Author Topic: Life's an experiment - COP takes judicial notice in mental capacity case  (Read 289 times)

Offline Simon Stylites

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http://www.bailii.org/ew/cases/EWCOP/2017/15.html
In this COP case, a man with severe CNS injuries and disability wanted to go to Belgrade for stem cell treatment. Whilst I wouldn't call it snake oil, it is largely unproven, lacking the kind of gold standard evidence usually required.
Baker J took account of the risks and uncertainty - interesting use of balance sheets to express the pros and cons - but eventually ruled, that subject to some conditions, he may go there for treatment.
Building on the leading cases of Wye Valley NHS Trust v Mr B [2015] EWCOP 60
and Aintree University Hospitals NHS Foundation Trust v James and others [2013] UKSC 67 Baker J found (at 60) that the wishes of the applicant should be honoured -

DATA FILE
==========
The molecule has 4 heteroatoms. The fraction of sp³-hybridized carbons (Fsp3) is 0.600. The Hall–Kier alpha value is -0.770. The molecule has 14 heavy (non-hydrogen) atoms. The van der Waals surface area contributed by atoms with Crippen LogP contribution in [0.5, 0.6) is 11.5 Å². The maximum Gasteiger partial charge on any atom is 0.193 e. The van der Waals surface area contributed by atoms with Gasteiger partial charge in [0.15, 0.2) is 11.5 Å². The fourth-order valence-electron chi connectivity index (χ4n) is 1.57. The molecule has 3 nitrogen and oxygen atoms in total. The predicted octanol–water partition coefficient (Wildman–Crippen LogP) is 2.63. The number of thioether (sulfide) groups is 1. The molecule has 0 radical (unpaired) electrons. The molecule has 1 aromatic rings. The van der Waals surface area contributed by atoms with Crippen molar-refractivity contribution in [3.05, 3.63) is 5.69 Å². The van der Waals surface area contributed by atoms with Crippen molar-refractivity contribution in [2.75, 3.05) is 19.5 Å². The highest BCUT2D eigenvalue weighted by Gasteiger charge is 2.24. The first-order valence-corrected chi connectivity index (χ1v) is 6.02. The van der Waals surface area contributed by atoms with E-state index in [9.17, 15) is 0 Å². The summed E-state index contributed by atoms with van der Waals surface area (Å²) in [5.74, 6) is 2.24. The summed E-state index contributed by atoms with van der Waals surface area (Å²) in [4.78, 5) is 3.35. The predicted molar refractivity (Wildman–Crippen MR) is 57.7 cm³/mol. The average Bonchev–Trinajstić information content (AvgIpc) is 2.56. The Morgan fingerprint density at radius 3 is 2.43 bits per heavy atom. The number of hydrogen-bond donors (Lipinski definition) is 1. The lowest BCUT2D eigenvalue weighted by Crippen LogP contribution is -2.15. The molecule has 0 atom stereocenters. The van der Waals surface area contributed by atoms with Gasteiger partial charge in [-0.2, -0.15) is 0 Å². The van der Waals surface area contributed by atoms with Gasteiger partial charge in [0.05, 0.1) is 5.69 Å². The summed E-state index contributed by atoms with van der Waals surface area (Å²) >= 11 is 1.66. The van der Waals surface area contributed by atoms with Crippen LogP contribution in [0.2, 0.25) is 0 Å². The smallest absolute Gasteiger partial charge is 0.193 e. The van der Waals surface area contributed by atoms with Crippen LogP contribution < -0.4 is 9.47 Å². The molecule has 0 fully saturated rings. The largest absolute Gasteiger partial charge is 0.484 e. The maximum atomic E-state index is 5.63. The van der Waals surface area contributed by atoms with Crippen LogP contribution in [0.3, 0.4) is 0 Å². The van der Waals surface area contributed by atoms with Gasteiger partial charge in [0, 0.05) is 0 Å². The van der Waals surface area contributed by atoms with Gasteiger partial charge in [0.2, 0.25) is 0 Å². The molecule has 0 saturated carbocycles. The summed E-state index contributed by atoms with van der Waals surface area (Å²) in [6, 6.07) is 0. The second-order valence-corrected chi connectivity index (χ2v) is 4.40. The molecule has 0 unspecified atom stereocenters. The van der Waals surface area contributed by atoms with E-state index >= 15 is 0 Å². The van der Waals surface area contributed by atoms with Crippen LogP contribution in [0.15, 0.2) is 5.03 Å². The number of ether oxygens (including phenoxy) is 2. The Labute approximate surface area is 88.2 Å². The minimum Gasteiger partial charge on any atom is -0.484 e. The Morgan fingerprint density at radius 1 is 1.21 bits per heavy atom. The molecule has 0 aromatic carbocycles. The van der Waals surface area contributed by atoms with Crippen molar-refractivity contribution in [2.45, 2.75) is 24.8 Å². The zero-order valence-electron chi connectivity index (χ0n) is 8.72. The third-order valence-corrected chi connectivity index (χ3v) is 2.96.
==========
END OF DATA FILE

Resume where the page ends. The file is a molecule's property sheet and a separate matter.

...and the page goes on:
regardless of treatment outcome there may be psychological benefit to D arising from his having his wishes respected and knowing that what he sees as a potential treatment avenue has at least been tried. As Baroness Hale emphasised in the Aintree case, decision-makers must look at the patient's welfare in the widest sense, not just medical but social and psychological. If D is denied the opportunity to have stem cell treatment on the grounds that this is the safer option, ... his safety may be bought at too high a price in terms of his happiness and emotional welfare.

And, endorsing the words of Munby J that safety and certainty may be bought at too high a price, he declares - all life is an experiment
'Ever tried. Ever failed. No matter. Try again. Fail again. Fail better'
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Offline Captain Walker

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Re: Life's an experiment - COP takes judicial notice in mental capacity case
« Reply #1 on: November 18, 2017, 01:27:48 AM »
Brilliant. Much appreciated. And thanks of giving a little intro to the case - thus avoiding me going "And?".

I'm reading the case carefully. It again shows that the law respects autonomy. Doctors and other experts are sometimes a bit too paternalistic in their advice or determinations.

Will come back to this case after a full study. Medical law is fascinating - innit?  :smiley:

Thanks for sharing. It is in giving that we receive.
« Last Edit: November 18, 2017, 01:30:23 AM by Captain Walker »
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